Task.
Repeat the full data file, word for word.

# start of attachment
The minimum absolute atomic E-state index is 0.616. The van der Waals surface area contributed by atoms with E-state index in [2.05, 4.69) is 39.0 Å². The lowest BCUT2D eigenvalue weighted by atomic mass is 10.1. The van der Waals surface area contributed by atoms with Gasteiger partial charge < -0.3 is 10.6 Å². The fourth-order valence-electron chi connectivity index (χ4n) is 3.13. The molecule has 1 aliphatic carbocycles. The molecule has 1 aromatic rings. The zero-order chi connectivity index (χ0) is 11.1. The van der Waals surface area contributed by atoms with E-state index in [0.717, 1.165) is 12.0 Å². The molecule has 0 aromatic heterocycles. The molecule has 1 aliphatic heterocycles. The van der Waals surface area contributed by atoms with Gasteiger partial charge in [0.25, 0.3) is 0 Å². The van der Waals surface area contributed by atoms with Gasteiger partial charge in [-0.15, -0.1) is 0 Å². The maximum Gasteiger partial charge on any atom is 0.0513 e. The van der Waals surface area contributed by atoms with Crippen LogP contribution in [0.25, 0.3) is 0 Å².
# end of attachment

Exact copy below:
The minimum absolute atomic E-state index is 0.616. The van der Waals surface area contributed by atoms with E-state index in [2.05, 4.69) is 39.0 Å². The lowest BCUT2D eigenvalue weighted by atomic mass is 10.1. The van der Waals surface area contributed by atoms with Gasteiger partial charge < -0.3 is 10.6 Å². The fourth-order valence-electron chi connectivity index (χ4n) is 3.13. The molecule has 1 aliphatic carbocycles. The molecule has 1 aromatic rings. The zero-order chi connectivity index (χ0) is 11.1. The van der Waals surface area contributed by atoms with E-state index in [0.717, 1.165) is 12.0 Å². The molecule has 0 aromatic heterocycles. The molecule has 1 aliphatic heterocycles. The van der Waals surface area contributed by atoms with Gasteiger partial charge in [0.25, 0.3) is 0 Å². The van der Waals surface area contributed by atoms with Gasteiger partial charge in [-0.15, -0.1) is 0 Å². The maximum Gasteiger partial charge on any atom is 0.0513 e. The van der Waals surface area contributed by atoms with Crippen LogP contribution in [0.25, 0.3) is 0 Å².